War and Peace

by Dallis Radamaker, Netherlands UU Fellowship

June 2, 2022 Thursday

As I begin writing, it is exactly 1:00 pm on an exceptionally beautiful spring day.  My apartment on the third floor of an apartment block in Heemstede is flooded with light. I like to sit here at my battered old oaken desk with my books forming a high wall just behind me, surveying the full length of the main room, passing the elegant, cherry-wood, circular (unless insertion of the mobile leaf has lengthened it to receive guests at the cost of a little crowding) dining table and chairs, my view finally resting on the green and gold sofa against the far wall and, above that, on the dynamic silhouette of the iron Chinese “flying horse” with all four legs eternally and magically in the air, a museum replica and affectionate gift from my then love, Meredith, for my 29th birthday, bought at the shop of the New Orleans Museum of Art and given to me after I had admired its original a few months before I heartlessly deserted her and fled Louisiana and, indeed, the whole new world for France to study law and to live all the following chapters of my life in Europe.  The flying horse is only a silhouette from where I sit because it is propped up just in front of the south window, through which the mentioned abundant light is pouring most abundantly at the moment, notwithstanding there is only one window in that wall, making a sharp contrast with the longer east wall which consists of no fewer than three windows of the same size, then a short stretch of wall against which I have stood a cabinet to hold porcelain plates, bowls, crystal wine glasses and other dining accessories needed by civilized persons.  Past that cabinet, between it and me, the rest of the east wall is glass, except for a door that opens onto a little balcony where a few flowers bloom in pots against a background which is an ocean of green leaves which the spring has drawn from the branches of the thousand trees forming the Groenendal woods, on the gentle waves of which my apartment and I seem to float.  Indeed, it is more pleasant to sit here thinking of the sap rising in all those trees recently awakened from their winter slumber than to type out this description of it all.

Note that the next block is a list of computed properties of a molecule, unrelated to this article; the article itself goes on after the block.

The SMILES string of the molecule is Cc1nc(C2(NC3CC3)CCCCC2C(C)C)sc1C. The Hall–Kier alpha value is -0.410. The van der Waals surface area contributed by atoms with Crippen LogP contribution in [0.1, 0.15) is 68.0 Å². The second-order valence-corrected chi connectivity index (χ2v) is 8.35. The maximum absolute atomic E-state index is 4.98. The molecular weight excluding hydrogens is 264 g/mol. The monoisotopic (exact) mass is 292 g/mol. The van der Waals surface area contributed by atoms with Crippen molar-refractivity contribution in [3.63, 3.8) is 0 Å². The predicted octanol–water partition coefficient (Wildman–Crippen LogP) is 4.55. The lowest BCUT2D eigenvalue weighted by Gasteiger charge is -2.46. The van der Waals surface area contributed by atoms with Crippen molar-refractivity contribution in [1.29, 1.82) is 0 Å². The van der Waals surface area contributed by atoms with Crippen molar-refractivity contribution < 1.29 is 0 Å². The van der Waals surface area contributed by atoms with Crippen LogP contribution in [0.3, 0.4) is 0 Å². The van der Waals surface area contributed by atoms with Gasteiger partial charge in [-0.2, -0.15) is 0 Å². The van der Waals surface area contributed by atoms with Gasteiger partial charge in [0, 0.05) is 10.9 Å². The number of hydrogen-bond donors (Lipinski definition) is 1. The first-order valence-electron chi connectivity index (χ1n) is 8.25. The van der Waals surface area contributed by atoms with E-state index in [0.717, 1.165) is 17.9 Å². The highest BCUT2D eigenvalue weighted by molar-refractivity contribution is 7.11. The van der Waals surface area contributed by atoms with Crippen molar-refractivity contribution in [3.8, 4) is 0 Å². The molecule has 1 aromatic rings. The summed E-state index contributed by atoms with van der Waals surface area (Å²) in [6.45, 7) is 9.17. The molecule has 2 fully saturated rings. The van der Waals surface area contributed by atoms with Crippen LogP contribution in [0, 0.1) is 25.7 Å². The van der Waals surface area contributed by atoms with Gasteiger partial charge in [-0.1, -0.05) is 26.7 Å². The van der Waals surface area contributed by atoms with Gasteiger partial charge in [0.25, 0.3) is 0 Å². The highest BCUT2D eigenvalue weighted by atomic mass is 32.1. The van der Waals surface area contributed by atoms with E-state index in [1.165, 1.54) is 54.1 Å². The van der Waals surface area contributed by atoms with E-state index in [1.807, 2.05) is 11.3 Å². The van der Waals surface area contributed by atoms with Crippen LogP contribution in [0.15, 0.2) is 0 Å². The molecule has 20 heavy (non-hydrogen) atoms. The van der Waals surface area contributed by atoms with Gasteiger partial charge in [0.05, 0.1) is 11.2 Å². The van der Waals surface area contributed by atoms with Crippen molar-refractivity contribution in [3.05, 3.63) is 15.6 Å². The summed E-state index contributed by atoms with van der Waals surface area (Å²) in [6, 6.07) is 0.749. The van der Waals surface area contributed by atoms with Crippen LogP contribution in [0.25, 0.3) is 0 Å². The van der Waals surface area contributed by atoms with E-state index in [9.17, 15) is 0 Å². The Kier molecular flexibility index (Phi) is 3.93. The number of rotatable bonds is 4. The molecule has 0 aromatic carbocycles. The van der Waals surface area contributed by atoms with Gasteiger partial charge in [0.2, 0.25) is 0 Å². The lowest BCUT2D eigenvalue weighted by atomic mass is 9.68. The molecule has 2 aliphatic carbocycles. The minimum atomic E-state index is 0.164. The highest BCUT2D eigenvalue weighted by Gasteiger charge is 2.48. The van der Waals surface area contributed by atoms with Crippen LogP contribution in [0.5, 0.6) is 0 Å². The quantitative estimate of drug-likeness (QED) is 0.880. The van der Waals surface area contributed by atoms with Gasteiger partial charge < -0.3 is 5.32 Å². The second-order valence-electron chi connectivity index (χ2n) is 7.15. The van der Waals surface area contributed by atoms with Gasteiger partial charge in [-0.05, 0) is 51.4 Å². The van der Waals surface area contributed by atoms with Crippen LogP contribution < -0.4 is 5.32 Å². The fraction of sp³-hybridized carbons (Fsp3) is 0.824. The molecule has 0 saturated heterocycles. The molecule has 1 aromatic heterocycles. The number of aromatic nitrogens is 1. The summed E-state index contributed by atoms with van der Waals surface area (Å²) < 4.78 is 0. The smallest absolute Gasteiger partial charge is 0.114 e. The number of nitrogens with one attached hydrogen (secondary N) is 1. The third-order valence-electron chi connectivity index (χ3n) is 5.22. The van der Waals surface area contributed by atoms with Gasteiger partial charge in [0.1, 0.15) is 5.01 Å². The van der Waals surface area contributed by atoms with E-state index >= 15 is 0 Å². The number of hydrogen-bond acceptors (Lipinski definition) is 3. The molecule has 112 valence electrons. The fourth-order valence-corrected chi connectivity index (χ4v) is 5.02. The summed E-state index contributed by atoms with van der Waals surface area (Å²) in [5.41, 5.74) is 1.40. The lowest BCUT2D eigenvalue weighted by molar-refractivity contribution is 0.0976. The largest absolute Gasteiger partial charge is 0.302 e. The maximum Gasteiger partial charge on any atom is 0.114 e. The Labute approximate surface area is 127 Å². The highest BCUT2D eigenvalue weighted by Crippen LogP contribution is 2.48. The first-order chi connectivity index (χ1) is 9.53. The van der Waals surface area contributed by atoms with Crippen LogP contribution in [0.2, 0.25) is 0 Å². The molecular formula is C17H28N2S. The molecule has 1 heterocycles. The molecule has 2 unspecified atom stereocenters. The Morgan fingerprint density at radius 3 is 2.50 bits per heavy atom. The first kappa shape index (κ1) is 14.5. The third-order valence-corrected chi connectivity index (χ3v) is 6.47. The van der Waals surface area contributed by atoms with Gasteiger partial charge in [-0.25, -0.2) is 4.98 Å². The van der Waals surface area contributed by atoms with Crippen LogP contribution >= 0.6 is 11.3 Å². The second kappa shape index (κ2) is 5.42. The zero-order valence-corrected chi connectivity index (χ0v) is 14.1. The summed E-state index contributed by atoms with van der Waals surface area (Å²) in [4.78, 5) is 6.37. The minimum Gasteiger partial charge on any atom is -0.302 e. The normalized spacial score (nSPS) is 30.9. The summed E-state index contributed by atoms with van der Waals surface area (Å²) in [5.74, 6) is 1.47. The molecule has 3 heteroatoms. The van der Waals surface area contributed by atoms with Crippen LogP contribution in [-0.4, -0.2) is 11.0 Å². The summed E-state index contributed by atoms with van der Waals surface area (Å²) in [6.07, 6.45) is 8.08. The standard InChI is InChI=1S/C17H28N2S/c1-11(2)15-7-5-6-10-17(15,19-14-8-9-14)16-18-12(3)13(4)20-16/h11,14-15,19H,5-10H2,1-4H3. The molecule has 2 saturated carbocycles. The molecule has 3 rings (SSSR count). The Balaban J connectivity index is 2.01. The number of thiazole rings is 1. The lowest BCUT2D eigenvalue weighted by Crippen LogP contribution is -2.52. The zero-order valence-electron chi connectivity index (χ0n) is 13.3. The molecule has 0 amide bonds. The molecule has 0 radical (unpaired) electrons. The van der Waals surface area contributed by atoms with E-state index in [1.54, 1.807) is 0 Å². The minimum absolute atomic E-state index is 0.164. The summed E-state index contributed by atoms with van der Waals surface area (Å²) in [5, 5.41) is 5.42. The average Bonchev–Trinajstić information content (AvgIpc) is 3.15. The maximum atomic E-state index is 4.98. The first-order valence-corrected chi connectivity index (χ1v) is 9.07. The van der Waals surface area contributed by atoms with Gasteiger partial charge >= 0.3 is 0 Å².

June 3, 2022 – Friday

It is now exactly noon of the day after yesterday, when the writing-up of my spring reveries was interrupted by the need to take a load of laundry out of the washing machine and hang it to dry in the bathroom, then to ride my bicycle across town to Diana’s place and thence with her by car to Haarlem to see “Top Gun – Maverick” at the Pathe multiplex, where they have recently replaced all the seats with American style pillowy “recliners” with electronic controls that allow you to adjust the seat back and leg rest to any angle you like while watching Tom Cruise and his younger friends destroy their enemies and save the world by performing incredible feats of supersonic, aerial derring-do on a big screen, fully visible just above the level of your toes, even when you are fully reclined. It doesn’t get any lazier. After the movie, we came home to lovely steamed salmon, sweet corn on the cob and fresh green asparagus, all consumed at leisure while watching the British celebrating their queen’s platinum jubilee on television.  The celebration consisted of hours and hours of young people in splendid uniforms marching back and forth or cantering back and forth on the backs of splendid horses, while bands played marches and the voices of off-screen commentators discussed in hushed tones the chance her aged Britannic Majesty might feel strong enough at some point to come out onto her balcony and wave to her faithful subjects. At last she did, bringing this folkloric pageant to a glorious apogee. Diana was in her heaven, and I was glad to see her there, but also glad she had fast-forwarded through some of the more excruciatingly boring parts.  And so to bed.